ENFORCEMENT MUST CONTINUE AND BE STRENGTHENED AND ILLEGAL TOTOABA GILLNETS REMOVED
The head of SEMARNAT, Secretary Rafael Pacchiano Alamán, emphasized to CIRVA-7 the need to strengthen protective measures for the vaquita. He encouraged local communities to assist with the detection of illegal fishing activity in the Upper Gulf. Federal authorities are working together in the Integrated Strategy for the Recovery of the Vaquita, set in place by the President of Mexico, to counter illegal fishing for totoaba and to combat illegal trafficking of totoaba products.
The Mexican Navy (SEMAR) and the Sea Shepherd Conservation Society reported on their joint monitoring efforts. In cooperation with the Navy and PROFEPA, Sea Shepherd gathered extensive evidence of totoaba poaching and, between January and May, retrieved 42 illegal gillnets and 16 illegal longlines. The team encountered nets that had been set for very long periods, as well as freshly set nets in recently patrolled areas. Even as the illegal totoaba fishery winds down in early summer 2016, abandoned nets pose an active risk to vaquitas throughout their range. CIRVA applauds the collaboration among the SEMAR, PROFEPA, and Sea Shepherd and recommends that such collaboration be continued and strengthened in the 2016-2017 season. CIRVA further recommends that efforts to remove gillnets from throughout the vaquita’s range be intensified as a matter of utmost urgency.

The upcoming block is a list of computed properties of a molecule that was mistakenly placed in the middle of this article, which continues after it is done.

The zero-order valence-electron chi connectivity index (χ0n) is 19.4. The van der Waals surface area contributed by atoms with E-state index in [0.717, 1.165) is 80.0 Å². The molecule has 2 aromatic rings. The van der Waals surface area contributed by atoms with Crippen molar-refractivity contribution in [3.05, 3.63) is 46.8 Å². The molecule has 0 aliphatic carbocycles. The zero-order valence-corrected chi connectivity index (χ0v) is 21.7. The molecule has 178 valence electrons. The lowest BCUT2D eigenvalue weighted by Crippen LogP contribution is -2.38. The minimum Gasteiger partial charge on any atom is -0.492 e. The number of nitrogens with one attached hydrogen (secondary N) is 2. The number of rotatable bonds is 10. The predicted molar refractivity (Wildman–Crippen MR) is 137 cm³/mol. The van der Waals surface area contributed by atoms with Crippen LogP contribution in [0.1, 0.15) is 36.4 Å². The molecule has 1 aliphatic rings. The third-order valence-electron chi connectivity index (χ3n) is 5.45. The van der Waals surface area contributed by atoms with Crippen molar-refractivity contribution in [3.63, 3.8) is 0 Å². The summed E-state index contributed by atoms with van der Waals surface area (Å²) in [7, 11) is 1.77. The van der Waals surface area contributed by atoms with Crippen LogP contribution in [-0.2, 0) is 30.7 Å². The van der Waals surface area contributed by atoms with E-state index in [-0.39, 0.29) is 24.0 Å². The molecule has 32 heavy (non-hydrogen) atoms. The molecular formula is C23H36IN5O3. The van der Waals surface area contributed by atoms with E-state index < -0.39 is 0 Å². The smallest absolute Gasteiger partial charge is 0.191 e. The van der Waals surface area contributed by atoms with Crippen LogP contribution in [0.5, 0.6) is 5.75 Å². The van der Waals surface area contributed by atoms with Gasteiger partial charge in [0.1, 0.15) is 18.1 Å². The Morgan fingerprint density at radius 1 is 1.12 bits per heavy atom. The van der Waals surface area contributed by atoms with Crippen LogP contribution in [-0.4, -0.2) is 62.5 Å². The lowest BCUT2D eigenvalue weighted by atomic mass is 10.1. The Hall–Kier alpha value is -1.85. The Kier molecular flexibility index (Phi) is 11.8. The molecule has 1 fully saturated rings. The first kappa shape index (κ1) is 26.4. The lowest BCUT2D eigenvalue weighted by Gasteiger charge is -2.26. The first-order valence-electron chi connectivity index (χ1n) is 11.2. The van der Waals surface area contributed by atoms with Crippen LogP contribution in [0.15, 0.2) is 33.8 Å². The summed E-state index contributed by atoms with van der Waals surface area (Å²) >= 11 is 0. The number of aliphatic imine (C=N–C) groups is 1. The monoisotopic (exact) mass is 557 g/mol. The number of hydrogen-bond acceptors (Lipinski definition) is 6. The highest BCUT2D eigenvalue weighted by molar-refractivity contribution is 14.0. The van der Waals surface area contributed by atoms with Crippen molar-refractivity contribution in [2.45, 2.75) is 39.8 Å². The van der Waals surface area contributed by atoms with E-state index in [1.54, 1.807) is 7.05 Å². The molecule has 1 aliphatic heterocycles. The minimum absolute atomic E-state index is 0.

USE AND DEVELOPMENT OF ALTERNATIVE FISHING GEAR MUST BE PURSUED WITH ATTENTION TO MARKETS